Chapter I: Science Versus Secularism. Temple Denial Before and After the Ayodhya Excavations

In India, political incidents frequently pit Hindu nationalism, or even just plain Hinduism and plain nationalism, against so-called “secularism”. In practice, this term denotes a combine of Islamists, Hindu-born Marxists and consumericanized one-dimensionalists who share a hatred of Hindu culture and Hindu self-respect. What passes for secularism in India is often the diametrical opposite of what goes by the same name in the West. Recent events in the Ayodhya temple/mosque controversy confirm the disingenuous character of Indian secularism.

1.1 Introduction: secularism and the Ayodhya excavations

Genuine secular states have equality before the law of all citizens regardless of religion. By contrast, India has different civil codes depending on the citizen’s religion. Thus, for Christians it is very hard to get a divorce, Hindus and Muslim women can get one through judicial proceedings, and Muslim men can simply repudiate their wives. The secular alternative, a common civil code, is championed by the Hindu nationalists. It is the so-called secularists who, justifying themselves with specious sophistry, join hands with the most obscurantist religious leaders to insist on maintaining the present unequal system. Likewise, legal inequality in matters of temple management, pilgrimage subsidies, special autonomy for states depending on their populations’ religious composition, and the right to found religious schools is defended by the so-called secularists (because it is invariably to the disadvantage of the Hindus) while the Hindu nationalists favour the secular alternative of equality regardless of religion. In India, sharia-wielding Muslim clerics whose Arab counterparts denounce secularism as the ultimate evil, call themselves secularists. Just as the word deception differs in meaning from its French counterpart déception (= disappointment), the word secularism has a sharply different meaning in Indian English as compared to metropolitan English.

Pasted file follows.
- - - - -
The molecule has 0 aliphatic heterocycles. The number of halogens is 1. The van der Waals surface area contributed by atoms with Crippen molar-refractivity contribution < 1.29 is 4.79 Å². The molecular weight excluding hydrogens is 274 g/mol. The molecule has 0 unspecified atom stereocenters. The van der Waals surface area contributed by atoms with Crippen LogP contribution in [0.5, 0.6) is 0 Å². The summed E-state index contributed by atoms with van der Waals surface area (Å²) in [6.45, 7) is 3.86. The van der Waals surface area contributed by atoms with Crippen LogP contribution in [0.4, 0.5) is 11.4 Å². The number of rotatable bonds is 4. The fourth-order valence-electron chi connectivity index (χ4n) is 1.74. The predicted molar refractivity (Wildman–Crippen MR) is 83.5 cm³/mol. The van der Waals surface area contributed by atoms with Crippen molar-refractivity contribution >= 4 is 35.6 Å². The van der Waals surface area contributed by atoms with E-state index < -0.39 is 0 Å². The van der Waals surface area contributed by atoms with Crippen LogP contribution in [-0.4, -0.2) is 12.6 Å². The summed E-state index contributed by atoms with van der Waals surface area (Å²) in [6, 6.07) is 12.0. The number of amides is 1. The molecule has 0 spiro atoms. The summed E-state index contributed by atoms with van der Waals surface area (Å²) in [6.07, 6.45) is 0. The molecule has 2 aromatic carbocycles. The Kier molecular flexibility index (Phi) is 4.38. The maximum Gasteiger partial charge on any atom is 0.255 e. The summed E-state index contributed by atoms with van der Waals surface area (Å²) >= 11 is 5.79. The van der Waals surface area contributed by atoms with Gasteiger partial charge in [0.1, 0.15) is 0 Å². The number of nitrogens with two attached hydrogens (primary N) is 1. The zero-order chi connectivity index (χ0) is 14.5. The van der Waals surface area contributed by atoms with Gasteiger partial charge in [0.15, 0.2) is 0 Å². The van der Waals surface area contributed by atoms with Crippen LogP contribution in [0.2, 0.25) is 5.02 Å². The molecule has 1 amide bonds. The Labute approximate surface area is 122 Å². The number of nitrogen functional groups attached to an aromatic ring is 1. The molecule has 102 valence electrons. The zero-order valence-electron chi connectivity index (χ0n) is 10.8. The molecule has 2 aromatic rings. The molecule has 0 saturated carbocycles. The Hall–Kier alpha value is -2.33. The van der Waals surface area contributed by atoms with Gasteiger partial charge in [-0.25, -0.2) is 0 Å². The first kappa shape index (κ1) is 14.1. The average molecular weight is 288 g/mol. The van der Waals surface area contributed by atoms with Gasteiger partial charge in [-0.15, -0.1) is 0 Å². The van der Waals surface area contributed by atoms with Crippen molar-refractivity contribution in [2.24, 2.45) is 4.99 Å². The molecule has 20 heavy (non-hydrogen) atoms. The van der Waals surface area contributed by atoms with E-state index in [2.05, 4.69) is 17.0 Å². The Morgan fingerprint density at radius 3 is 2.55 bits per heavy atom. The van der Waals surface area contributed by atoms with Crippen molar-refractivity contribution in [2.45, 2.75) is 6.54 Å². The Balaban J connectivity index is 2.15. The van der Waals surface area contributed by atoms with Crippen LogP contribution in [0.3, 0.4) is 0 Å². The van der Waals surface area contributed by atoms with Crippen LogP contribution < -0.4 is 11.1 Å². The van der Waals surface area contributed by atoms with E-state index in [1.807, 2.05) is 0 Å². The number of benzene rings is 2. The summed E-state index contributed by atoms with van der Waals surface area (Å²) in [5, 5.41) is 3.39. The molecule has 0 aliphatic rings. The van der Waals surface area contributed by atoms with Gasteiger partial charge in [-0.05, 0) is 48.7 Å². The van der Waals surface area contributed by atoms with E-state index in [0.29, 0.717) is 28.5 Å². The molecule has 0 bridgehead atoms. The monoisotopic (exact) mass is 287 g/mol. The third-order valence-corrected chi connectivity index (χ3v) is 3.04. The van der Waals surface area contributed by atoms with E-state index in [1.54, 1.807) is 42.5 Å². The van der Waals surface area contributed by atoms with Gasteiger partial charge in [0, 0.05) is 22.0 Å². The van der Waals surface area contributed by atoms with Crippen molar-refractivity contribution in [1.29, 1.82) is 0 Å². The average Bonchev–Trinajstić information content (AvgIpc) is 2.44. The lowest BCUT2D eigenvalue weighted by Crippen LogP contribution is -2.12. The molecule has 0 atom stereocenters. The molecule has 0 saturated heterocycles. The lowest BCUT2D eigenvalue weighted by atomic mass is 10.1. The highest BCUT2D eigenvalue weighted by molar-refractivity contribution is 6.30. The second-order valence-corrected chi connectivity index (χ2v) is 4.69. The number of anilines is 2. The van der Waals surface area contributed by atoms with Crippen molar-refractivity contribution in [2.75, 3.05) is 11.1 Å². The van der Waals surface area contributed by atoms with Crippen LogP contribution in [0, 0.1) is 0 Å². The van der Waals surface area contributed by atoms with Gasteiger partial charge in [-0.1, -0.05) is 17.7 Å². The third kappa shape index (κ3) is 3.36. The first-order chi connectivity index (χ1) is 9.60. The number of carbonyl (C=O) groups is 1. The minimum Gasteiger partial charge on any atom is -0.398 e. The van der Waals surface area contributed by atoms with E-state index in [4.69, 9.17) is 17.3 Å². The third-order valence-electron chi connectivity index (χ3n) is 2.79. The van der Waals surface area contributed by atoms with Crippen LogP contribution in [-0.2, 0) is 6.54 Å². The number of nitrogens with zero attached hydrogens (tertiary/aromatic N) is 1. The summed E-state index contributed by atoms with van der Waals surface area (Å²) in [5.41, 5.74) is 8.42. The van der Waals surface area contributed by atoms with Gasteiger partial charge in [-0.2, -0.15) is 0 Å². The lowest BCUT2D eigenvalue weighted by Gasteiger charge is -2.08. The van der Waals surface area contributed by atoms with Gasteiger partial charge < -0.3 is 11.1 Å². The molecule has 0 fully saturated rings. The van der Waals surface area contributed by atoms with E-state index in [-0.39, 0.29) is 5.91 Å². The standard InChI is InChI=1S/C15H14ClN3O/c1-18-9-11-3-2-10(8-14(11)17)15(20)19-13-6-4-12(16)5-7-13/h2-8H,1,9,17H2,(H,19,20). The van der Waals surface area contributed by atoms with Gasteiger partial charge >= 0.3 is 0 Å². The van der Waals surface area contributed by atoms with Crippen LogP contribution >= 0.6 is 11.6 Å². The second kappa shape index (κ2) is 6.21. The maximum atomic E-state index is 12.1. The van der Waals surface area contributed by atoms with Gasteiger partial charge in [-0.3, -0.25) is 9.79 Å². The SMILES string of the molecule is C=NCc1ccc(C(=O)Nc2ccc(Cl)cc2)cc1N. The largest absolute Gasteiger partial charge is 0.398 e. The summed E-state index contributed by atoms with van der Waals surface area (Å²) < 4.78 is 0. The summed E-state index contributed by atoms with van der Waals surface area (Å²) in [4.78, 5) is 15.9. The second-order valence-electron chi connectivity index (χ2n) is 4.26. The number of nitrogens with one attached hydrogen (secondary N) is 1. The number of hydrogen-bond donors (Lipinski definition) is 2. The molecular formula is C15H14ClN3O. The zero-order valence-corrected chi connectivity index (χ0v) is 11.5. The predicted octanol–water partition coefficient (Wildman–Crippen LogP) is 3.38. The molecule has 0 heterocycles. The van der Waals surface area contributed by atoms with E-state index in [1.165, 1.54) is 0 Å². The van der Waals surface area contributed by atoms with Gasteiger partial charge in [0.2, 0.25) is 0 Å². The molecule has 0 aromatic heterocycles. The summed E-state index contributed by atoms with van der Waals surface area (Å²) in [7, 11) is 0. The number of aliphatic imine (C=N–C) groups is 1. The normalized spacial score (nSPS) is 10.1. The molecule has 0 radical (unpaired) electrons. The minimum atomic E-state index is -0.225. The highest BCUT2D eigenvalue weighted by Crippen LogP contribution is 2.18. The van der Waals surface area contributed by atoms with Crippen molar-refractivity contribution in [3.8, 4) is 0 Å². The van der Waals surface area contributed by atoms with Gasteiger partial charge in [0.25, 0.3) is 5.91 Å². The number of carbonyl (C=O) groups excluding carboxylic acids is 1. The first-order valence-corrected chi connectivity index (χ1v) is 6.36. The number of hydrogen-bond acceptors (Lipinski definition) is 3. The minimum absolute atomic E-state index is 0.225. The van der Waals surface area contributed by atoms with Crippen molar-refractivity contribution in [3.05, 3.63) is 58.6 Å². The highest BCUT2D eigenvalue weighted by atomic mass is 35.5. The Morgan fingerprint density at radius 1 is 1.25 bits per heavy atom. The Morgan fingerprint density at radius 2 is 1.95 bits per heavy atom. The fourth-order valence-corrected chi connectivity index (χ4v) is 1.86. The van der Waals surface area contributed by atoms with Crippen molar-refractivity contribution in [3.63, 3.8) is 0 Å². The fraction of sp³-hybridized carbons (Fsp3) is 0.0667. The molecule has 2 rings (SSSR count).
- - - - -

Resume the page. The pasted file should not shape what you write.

The point is illustrated once more in the contrived controversy about the recent archaeological findings at the contentious temple/mosque site in Ayodhya, believed to be the birthplace of the deified hero Rama. Here, the supposed Hindu fundamentalists have been abiding by the findings of science, while the so-called secularists have been on the opposite side, the side of dogmatism and obscurantism.

The Hindu claim and the Muslim counterclaim to the disputed site have been sub judice at the High Court of Allahabad since 1950, weeks after Hindus had taken control of the mosque by installing statues of Rama, his wife Sita and his brother Lakshman. On 22 August 2003, after 53 years of judicial pussyfooting, the Archaeological Survey of India handed a highly sensitive report to the Lucknow Bench of the Allahabad High Court. The ASI had been mandated by the Court to excavate the foundation level underneath and around the demolished Babri Masjid in Ayodhya. This mosque, attributed to the Moghul dynasty’s founder Babar (1528) was deconstructed in 1992 by Hindu activists eager to see a temple built right there.

In the winter of 2002-2003, the Court had secretly ordered a search of the site with a ground-penetrating radar by the company Tojo Vikas International Ltd., which had gained fame with its role in the construction of the Delhi underground railway. Canadian geophysicist Claude Robillard concluded from the scans that “there is some structure under the mosque” (Rediff.com, 19 March 2003). The Court then ordered the archaeologists to verify these findings in greater detail. If you expected secularists to welcome this replacement of bickering between religious hotheads with the objectivity of a scientific investigation, the subsequent developments provide you with an opportunity to learn.

 

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